The severe bits and spurs that were used at some periods, by some horsemen ( prick spurs with sharp points 3 or 4 inches long with disc stops to prevent deeper penetration into the horse's side, or bit arms that were 12 inches long to provide extra hard pressure when the reins
were pulled, making breaking of the lower jaw an easy possibility, for instance) show the amount of effort it sometimes took to "get the horse's attention" when it was in panic mode.

Usually a horse will not run into obstructions or over unusual looking ground - painted bars on a flat pavement, for instance, is very good at stopping a horse from walking on it. They have to be trained to do so. Polo ponys are trained to run into things, like other horses, during the game of Polo, and the horse used to hit the shieldwall at Hastings was a polo pony, the owner said.

I believe horses need a lot of training to actually run into a formation and once injured in the process, will likely avoid it in the future. Moving up to within sword or spear length, however is likely a better possibility that most horses will do with a little amount of training. A long spear can allow the rider to strike with the force of the moving horse, before it stops at the point of contact and if running parallel to a formation's face, allows the rider to reach laterally with his lance and strike with the movement of the horse added to this own. Of course use of guns from horseback allows rapid movement to within range, discharge and then rapid movement out of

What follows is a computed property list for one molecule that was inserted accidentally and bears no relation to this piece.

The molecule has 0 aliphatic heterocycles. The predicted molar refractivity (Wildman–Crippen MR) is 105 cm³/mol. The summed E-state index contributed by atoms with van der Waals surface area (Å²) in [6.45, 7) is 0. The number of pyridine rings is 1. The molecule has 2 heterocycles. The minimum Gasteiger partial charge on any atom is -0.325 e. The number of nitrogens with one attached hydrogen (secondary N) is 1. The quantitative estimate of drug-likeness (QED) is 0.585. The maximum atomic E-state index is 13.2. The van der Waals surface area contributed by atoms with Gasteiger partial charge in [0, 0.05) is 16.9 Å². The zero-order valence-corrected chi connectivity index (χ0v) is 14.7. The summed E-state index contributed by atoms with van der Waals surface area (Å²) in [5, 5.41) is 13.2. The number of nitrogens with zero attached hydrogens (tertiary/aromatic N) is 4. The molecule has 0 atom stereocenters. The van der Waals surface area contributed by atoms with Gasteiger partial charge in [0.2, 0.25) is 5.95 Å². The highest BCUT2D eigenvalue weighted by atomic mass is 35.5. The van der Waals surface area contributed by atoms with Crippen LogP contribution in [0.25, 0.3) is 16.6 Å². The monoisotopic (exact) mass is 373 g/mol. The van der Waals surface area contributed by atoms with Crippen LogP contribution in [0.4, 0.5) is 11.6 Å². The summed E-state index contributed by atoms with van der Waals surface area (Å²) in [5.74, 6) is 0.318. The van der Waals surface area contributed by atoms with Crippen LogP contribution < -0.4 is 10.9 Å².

range to reload, etc.

The main advantage I've found at Hastings, of poorly trained horses is they provide rapid transportation all over the battlefield and radically reduce fatigue on the part of the armored warrior in the process. They also provide an elevated platform from which to wield any weapon and provide major assistance in entering or exiting a combat engagement at high speed, if desired. The elevated position allows the warrior to see better where to focus his attention or enter or exit combat, to his advantage. It also allows him to be more visible to his companions for whatever advantage it can provide - be it directing their movement or offering support or scaring their foes. Lastly it provides assistance in negotiating the circumstances of battle by helping when the rider is injured or weak from exhaustion, so he can retreat or continue , in spite of his condition.